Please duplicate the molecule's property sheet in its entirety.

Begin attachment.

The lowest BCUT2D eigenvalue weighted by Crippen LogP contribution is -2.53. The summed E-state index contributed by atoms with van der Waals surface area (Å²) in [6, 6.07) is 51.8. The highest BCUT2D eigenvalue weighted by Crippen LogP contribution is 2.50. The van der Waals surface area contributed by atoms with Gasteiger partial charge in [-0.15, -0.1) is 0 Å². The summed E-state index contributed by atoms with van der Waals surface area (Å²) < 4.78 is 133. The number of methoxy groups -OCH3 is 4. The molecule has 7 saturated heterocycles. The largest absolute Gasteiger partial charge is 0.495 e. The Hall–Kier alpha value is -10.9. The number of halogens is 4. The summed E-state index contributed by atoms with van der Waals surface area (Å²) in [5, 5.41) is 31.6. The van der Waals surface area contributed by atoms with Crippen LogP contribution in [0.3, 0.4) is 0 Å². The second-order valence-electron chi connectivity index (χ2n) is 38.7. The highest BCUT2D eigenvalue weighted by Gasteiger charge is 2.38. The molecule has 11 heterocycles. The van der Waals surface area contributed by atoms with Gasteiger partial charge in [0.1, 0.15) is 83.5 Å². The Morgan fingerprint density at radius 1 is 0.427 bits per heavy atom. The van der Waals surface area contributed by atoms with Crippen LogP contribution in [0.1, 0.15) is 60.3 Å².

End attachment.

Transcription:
The lowest BCUT2D eigenvalue weighted by Crippen LogP contribution is -2.53. The summed E-state index contributed by atoms with van der Waals surface area (Å²) in [6, 6.07) is 51.8. The highest BCUT2D eigenvalue weighted by Crippen LogP contribution is 2.50. The van der Waals surface area contributed by atoms with Gasteiger partial charge in [-0.15, -0.1) is 0 Å². The summed E-state index contributed by atoms with van der Waals surface area (Å²) < 4.78 is 133. The number of methoxy groups -OCH3 is 4. The molecule has 7 saturated heterocycles. The largest absolute Gasteiger partial charge is 0.495 e. The Hall–Kier alpha value is -10.9. The number of halogens is 4. The summed E-state index contributed by atoms with van der Waals surface area (Å²) in [5, 5.41) is 31.6. The van der Waals surface area contributed by atoms with Crippen LogP contribution in [0.3, 0.4) is 0 Å². The second-order valence-electron chi connectivity index (χ2n) is 38.7. The highest BCUT2D eigenvalue weighted by Gasteiger charge is 2.38. The molecule has 11 heterocycles. The van der Waals surface area contributed by atoms with Gasteiger partial charge in [0.1, 0.15) is 83.5 Å². The Morgan fingerprint density at radius 1 is 0.427 bits per heavy atom. The van der Waals surface area contributed by atoms with Crippen LogP contribution in [0.1, 0.15) is 60.3 Å².